The involvement of hydrogen peroxide in plant responses to stresses
- Cite this article as:
- Kuźniak, E. & Urbanek, H. Acta Physiol Plant (2000) 22: 195. doi:10.1007/s11738-000-0076-4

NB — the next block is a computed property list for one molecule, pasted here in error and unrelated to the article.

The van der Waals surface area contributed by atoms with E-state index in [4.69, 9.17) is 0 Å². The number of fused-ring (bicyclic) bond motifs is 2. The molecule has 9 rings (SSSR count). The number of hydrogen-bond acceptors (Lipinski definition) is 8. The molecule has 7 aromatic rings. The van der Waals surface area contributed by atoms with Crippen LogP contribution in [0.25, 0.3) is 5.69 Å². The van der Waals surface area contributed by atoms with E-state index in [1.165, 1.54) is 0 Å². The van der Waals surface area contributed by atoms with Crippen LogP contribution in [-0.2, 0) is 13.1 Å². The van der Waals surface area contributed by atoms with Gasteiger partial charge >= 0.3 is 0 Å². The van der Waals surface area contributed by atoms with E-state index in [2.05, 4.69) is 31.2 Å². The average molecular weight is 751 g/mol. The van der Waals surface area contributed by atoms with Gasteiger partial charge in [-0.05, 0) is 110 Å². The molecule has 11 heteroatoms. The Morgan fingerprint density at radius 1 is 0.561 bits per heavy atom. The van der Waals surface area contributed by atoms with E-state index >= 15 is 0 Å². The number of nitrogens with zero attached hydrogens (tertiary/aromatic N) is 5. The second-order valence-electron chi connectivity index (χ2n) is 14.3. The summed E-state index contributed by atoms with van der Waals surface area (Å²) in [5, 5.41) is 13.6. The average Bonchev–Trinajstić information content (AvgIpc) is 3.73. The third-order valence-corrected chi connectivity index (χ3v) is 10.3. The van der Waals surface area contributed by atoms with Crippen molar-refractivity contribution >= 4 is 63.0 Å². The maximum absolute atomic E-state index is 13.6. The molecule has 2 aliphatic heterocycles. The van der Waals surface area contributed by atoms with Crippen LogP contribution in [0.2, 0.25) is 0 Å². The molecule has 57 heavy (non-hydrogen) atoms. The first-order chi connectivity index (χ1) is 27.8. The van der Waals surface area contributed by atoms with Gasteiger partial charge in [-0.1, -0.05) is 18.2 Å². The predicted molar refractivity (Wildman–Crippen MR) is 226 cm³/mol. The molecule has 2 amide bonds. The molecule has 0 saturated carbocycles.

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The role of reactive oxygen species, especially H2O2, in plant response to stresses has been the focus of much attention. Hydrogen peroxide has been postulated to play multiple functions in plant defence against pathogens. (1) H2O2 may possess direct microbicidal activity at the sites of pathogen invasion. (2) It is used for cell-wall reinforcing processes: lignification and oxidative cross-linking of hydroxyproline-rich proteins and other cell-wall polymers. (3) It was found to be necessary for phytoalexin synthesis. (4) H2O2 may trigger programmed plant cell death during the hypersensitive response that restricts the spread of infection. (5) H2O2 has been suggested to act as a signal in the induction of systemic acquired resistance and (6) it induces defence genes. Recently H2O2 has been proposed to be involved in the signal transduction pathways leading to acclimation and protection from abiotic stresses. The present review discusses new insights into the function of H2O2 in plant responses to biotic and abiotic stresses.